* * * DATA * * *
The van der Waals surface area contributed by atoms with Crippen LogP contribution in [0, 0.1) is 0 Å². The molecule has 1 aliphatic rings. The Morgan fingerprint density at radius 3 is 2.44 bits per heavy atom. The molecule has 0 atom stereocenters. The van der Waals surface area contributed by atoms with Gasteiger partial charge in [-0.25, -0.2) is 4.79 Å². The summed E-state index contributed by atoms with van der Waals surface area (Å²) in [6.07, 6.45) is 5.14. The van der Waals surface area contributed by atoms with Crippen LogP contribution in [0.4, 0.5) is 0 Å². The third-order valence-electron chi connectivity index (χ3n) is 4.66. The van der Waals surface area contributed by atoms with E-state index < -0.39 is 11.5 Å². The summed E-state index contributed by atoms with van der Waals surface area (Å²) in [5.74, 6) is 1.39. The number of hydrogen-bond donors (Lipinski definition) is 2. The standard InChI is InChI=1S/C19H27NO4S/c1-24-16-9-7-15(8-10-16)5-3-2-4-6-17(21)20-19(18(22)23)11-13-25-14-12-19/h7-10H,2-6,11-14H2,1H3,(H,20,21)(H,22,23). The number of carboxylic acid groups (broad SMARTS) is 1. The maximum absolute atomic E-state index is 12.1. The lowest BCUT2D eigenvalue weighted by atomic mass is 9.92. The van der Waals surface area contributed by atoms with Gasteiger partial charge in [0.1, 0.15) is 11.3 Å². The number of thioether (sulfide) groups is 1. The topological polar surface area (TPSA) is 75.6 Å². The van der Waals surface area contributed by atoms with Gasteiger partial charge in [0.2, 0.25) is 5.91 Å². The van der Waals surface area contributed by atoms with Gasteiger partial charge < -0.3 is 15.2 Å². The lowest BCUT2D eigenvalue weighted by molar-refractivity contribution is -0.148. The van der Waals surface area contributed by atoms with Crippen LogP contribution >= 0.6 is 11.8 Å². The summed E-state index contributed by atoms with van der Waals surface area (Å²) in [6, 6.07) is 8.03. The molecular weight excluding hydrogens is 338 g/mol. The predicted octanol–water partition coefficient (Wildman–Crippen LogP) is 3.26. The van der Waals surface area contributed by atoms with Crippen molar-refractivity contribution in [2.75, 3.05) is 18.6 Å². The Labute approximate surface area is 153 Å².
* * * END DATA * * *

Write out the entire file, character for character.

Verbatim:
The van der Waals surface area contributed by atoms with Crippen LogP contribution in [0, 0.1) is 0 Å². The molecule has 1 aliphatic rings. The Morgan fingerprint density at radius 3 is 2.44 bits per heavy atom. The molecule has 0 atom stereocenters. The van der Waals surface area contributed by atoms with Gasteiger partial charge in [-0.25, -0.2) is 4.79 Å². The summed E-state index contributed by atoms with van der Waals surface area (Å²) in [6.07, 6.45) is 5.14. The van der Waals surface area contributed by atoms with Crippen LogP contribution in [0.4, 0.5) is 0 Å². The third-order valence-electron chi connectivity index (χ3n) is 4.66. The van der Waals surface area contributed by atoms with E-state index < -0.39 is 11.5 Å². The summed E-state index contributed by atoms with van der Waals surface area (Å²) in [5.74, 6) is 1.39. The number of hydrogen-bond donors (Lipinski definition) is 2. The standard InChI is InChI=1S/C19H27NO4S/c1-24-16-9-7-15(8-10-16)5-3-2-4-6-17(21)20-19(18(22)23)11-13-25-14-12-19/h7-10H,2-6,11-14H2,1H3,(H,20,21)(H,22,23). The number of carboxylic acid groups (broad SMARTS) is 1. The maximum absolute atomic E-state index is 12.1. The lowest BCUT2D eigenvalue weighted by atomic mass is 9.92. The van der Waals surface area contributed by atoms with Gasteiger partial charge in [0.1, 0.15) is 11.3 Å². The number of thioether (sulfide) groups is 1. The topological polar surface area (TPSA) is 75.6 Å². The van der Waals surface area contributed by atoms with Gasteiger partial charge in [0.2, 0.25) is 5.91 Å². The van der Waals surface area contributed by atoms with Gasteiger partial charge < -0.3 is 15.2 Å². The lowest BCUT2D eigenvalue weighted by molar-refractivity contribution is -0.148. The van der Waals surface area contributed by atoms with Crippen LogP contribution >= 0.6 is 11.8 Å². The summed E-state index contributed by atoms with van der Waals surface area (Å²) in [6, 6.07) is 8.03. The molecular weight excluding hydrogens is 338 g/mol. The predicted octanol–water partition coefficient (Wildman–Crippen LogP) is 3.26. The van der Waals surface area contributed by atoms with Crippen molar-refractivity contribution in [2.75, 3.05) is 18.6 Å². The Labute approximate surface area is 153 Å².